Let's Stop Shying Away from Discussing Pay in Recruiting

Let's Stop Shying Away from Discussing Pay in Recruiting

It Seems Like a Good Idea

In 2016, female full-time, year-round workers made only 80.5 cents for every dollar earned by men, a gender wage gap of 20 percent ( source ). 

In 2016, female full-time, year-round workers made only 80.5 cents for every dollar earned by men, a gender wage gap of 20 percent (source). 

A little while back, I was listening to a podcast that was focused on pay transparency and how some companies are posting the salaries of all employees in the company for everyone to see. While many companies are not at that point, or don’t have the current culture to dictate that level of transparency the podcast brought up a good point.

The employer is holding all the cards when it comes to discussing salary. If an applicant states they are expecting something that would be too high for the company, they lose. If they expect something lower than the wage range, the company wins, but they lose. If they magically hit the number the company is thinking about, everyone is happy. I wish I remember the name of the talk or which podcast this was because it really made me look inward. Why do we do this, if we want to build trust and rapport with the applicant?

 

Why Do We Hold Salary Information Close to the Chest?

 

If I were to think about starting a new position, as I was going through the interview process, I would hate to go through the entire process and not know if my expectations aligned with the companies. I think that most people feel this way. There are a few reasons (by no means an exhaustive list) of why I can think it’s hard for a recruiter to talk about pay.

  1. There’s no compensation structure in place that formally dictates the pay range for the position.
  2. The company is looking to get an applicant at the low-end of the spectrum and doesn’t want to divulge the range.
  3. The employer wants to learn what the market dictates without going through salary surveys and gain that information as they go.

Here is my argument for why we should start sharing pay early on.

 

Stop Wasting Everyone’s time (Including Yours).

 

When we don’t post salary or wage ranges for positions, or at least discuss them during an initial conversation with an applicant you can spend hours working with candidates, only to find out that their expectations don’t align with yours. Applicants and you have taken time out of the day to speak to each other about the role, on probably more than one occasion. You start working through and funneling candidates through our out of the process, then you get to the end only to find out that your preferred applicant and you are in line with expectations and can’t be.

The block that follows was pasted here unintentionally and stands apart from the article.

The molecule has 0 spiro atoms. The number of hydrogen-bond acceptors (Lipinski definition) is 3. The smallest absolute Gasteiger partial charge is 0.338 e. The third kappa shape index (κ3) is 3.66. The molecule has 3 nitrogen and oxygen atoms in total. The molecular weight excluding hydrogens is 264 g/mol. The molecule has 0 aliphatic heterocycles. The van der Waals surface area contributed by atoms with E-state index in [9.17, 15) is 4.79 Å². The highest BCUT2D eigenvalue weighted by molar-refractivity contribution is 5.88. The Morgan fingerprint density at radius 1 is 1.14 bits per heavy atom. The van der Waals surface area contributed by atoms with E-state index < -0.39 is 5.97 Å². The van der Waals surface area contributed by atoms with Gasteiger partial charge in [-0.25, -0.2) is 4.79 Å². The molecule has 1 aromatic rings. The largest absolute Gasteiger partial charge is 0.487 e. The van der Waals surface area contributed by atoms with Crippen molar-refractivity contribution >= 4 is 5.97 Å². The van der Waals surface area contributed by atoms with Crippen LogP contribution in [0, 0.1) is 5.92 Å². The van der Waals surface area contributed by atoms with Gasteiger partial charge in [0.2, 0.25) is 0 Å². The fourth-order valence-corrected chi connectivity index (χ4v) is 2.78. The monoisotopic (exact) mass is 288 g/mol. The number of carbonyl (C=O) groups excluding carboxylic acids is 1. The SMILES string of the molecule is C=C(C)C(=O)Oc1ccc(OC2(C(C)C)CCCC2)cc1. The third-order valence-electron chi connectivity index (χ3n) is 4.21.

If you can post the wage range for the position in the requisition, most of the time you will only be getting those applicants that are interested in the position for the range you are able to pay. If you can’t post the range, for whatever reason, the least we should be able to do is speak about compensation during the first conversations. This will show that you want to be open and transparent and can set a positive tone for the conversations moving forward.

 

Let’s Trust Each Other.

 

If this person comes to work with you and your company, you are going to trust them with the roles and responsibilities that you laid out for the position, but so far this has been a one-way relationship, how can that employee trust you? Turning the interviewing process in to a two-way conversation and information flow is crucial for the applicant to feel they can trust you too. Not only will they trust that you are paying them fairly, but it sets up trust in the entirety of the relationship and engrains it to your culture.

It also starts with you showing that you are an ethical and respectable company. Obviously, you can be an ethical and respectful company without discussing pay during the first conversations, but it’s much easier to start with the right foot forward in a new employee relationship. It adds one more brick to the pile for building a good relationship.

 

Equal Pay for Equal Work.

 

You knew I was going to get there at some point. According to the Institute for Women’s Policy Research, “Women are almost half of the workforce. They are the sole or co-breadwinner in half of American families with children. They receive more college and graduate degrees than men. Yet, on average, women continue to earn considerably less than men. In 2016, female full-time, year-round workers made only 80.5 cents for every dollar earned by men, a gender wage gap of 20 percent.” To see the full article, with a lot of great links to more information click this link.

By posting the salary ranges that we are looking to pay for the positions we are recruiting for, we aren’t considering gender. This is one way that we are combating gender inequality in pay. Another way we can do this is to not ask what an applicant is currently making, frankly, it’s none of our business and in some states you either can’t ask what their salary history is or use it in a decision.

 

Again, What is Your Rambling About Erin?

 

The world is changing, and we need to change with it. More and more employees are looking for collaboration and meaningful work, and as companies we need to work with people to make these environments happen. An easy way to do this, and a great start to bringing someone on the team…. openness.

 

Photos by Brooke Cagle and rawpixel on Unsplash

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